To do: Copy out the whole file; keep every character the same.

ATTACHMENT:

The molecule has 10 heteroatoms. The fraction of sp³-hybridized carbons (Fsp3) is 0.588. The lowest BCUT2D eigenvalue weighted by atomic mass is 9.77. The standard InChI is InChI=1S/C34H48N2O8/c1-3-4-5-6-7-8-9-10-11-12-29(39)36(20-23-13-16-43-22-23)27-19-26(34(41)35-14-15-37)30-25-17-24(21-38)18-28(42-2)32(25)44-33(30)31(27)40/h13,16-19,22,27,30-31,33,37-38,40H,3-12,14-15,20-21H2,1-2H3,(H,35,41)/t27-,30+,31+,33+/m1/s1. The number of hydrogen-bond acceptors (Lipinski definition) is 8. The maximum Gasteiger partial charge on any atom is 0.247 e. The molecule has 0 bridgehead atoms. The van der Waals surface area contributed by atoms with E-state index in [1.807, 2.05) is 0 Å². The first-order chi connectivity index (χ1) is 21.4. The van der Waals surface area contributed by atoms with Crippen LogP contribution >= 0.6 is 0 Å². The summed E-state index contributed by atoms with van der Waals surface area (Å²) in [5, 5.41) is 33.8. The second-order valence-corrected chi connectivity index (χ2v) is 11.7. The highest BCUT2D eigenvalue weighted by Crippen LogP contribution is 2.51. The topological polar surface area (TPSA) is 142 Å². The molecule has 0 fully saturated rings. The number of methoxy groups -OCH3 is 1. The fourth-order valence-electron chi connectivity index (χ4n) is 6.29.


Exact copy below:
The molecule has 10 heteroatoms. The fraction of sp³-hybridized carbons (Fsp3) is 0.588. The lowest BCUT2D eigenvalue weighted by atomic mass is 9.77. The standard InChI is InChI=1S/C34H48N2O8/c1-3-4-5-6-7-8-9-10-11-12-29(39)36(20-23-13-16-43-22-23)27-19-26(34(41)35-14-15-37)30-25-17-24(21-38)18-28(42-2)32(25)44-33(30)31(27)40/h13,16-19,22,27,30-31,33,37-38,40H,3-12,14-15,20-21H2,1-2H3,(H,35,41)/t27-,30+,31+,33+/m1/s1. The number of hydrogen-bond acceptors (Lipinski definition) is 8. The maximum Gasteiger partial charge on any atom is 0.247 e. The molecule has 0 bridgehead atoms. The van der Waals surface area contributed by atoms with E-state index in [1.807, 2.05) is 0 Å². The first-order chi connectivity index (χ1) is 21.4. The van der Waals surface area contributed by atoms with Crippen LogP contribution >= 0.6 is 0 Å². The summed E-state index contributed by atoms with van der Waals surface area (Å²) in [5, 5.41) is 33.8. The second-order valence-corrected chi connectivity index (χ2v) is 11.7. The highest BCUT2D eigenvalue weighted by Crippen LogP contribution is 2.51. The topological polar surface area (TPSA) is 142 Å². The molecule has 0 fully saturated rings. The number of methoxy groups -OCH3 is 1. The fourth-order valence-electron chi connectivity index (χ4n) is 6.29.